Noel, I think what you are missing is that a net capital loss of $3000 is entered on line 7 as follows:and line 7 has a number in parentheses, the tax preparer or tax software is adding a negative number to the other numbers.
(3000)
In the language of tax forms (and accounting), the //parentheses// represent an instruction to count the number in the parentheses as a //negative number//. When a subsequent line (like line 9) says to add what is on line 7 to what is on other lines,
On Sunday, February 26, 2023 at 6:58:32 PM UTC-5, Elle N wrote:and line 7 has a number in parentheses, the tax preparer or tax software is adding a negative number to the other numbers.
Noel, I think what you are missing is that a net capital loss of $3000 is entered on line 7 as follows:
(3000)
In the language of tax forms (and accounting), the //parentheses// represent an instruction to count the number in the parentheses as a //negative number//. When a subsequent line (like line 9) says to add what is on line 7 to what is on other lines,
Correct me if I'm wrong, but the instructions say to enter that loss as a positive number and
that is where my confusion comes in. To me that means no minus line or parenthesis
On Monday, February 27, 2023 at 9:05:10 AM UTC-6, Noel wrote:lines, and line 7 has a number in parentheses, the tax preparer or tax software is adding a negative number to the other numbers.
On Sunday, February 26, 2023 at 6:58:32 PM UTC-5, Elle N wrote:
Noel, I think what you are missing is that a net capital loss of $3000 is entered on line 7 as follows:
(3000)
In the language of tax forms (and accounting), the //parentheses// represent an instruction to count the number in the parentheses as a //negative number//. When a subsequent line (like line 9) says to add what is on line 7 to what is on other
one enters (3000) = -3000 = negative 3000. TCorrect me if I'm wrong, but the instructions say to enter that loss as a positive number andI believe what you are referencing is this instruction on Schedule D itself, Line 21:
that is where my confusion comes in. To me that means no minus line or parenthesis
--------start quotation--------------
"If line 16 is a loss, enter here and on Form 1040, 1040-SR, or 1040-NR, line 7, the smaller of:
• The loss on line 16; or
• ($3,000), or if married filing separately, ($1,500)
Note: When figuring which amount is smaller, treat both amounts as positive numbers."
-----------end quotation------------
Translating this instruction, and the other instructions for Schedule D, correctly and quickly requires some experience. Here's the deal:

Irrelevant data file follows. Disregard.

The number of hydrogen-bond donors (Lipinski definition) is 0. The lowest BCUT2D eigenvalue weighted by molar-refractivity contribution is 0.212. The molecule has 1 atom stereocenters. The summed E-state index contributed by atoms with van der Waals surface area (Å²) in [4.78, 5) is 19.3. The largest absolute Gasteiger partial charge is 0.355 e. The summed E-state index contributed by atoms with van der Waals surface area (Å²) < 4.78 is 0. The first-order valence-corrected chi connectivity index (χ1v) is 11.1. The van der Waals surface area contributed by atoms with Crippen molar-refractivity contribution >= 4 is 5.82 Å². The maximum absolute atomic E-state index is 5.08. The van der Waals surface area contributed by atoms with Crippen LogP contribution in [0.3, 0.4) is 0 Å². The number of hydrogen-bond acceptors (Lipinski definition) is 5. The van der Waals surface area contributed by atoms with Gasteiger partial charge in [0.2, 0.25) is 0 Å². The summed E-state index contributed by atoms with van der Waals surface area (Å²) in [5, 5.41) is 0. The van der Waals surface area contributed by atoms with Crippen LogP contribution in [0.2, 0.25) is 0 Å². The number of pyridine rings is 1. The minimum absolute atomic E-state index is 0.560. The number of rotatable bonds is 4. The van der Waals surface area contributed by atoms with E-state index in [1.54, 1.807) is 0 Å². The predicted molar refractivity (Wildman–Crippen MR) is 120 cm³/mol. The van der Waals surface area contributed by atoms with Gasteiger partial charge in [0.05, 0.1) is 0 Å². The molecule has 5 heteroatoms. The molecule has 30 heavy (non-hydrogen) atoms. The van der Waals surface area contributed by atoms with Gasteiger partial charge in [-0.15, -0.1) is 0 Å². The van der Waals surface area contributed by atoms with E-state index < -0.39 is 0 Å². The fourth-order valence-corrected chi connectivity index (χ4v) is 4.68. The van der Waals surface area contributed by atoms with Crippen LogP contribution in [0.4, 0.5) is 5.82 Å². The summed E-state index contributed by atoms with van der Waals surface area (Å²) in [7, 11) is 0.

The loss one reports on Form 1040-SR Line 7 will be reported as I indicated earlier: By a number in parentheses. The parentheses signify that the line entry is to be treated as a negative number.
Example:
Suppose Sch D Line 16 is (4200) = -4200 = negative 4200. What should be entered on Sch D, Line 21? The instructions say to treat the "(4200)" as a positive number. Compare the 4200 to the 3000. Which is smaller? The 3000 is smaller. Hence on Line 21,
he point of this computation is to apply the tax code that limits a taxpayer to a maximum of $3000 of capital loss in any tax year.multiple other worksheets, forms and instructions.
Are you completing your tax returns using pen, paper and a hand-held calculator? Or are you using software? Let me urge switching to software. Tax law is now so complicated, even for those who are numerically literate.
For incomes below a certain level, the online software and filing is free. Ask if you want more information.
You figured out how to post here. I bet you can figure out the software. If you doubt the software, you can do your own checks on its results.
I have been helping people with their taxes via VITA for some years now. I used to try to be able to explain every line to clients. Today this is simply not practical. The algorithms for many of the lines are just too complex. They typically refer to
I was going to start saying to taxpayers, "The algorithm is too complex to explain in one sitting. Plus we have clients waiting." And the truth is, even if I explained it, they would not //learn// what I was (for all intents and purposes) babblingabout. I believe most VITA taxpayers do not even know what an "algorithm" is.
It sucks eggs that the IRS is stuck implementing the law but not making it easy for taxpayers to understand. I figure things will only get worse.
Do consider taking future tax questions to the misc.taxes.moderated forum. Posters there are excellent and well-seasoned.
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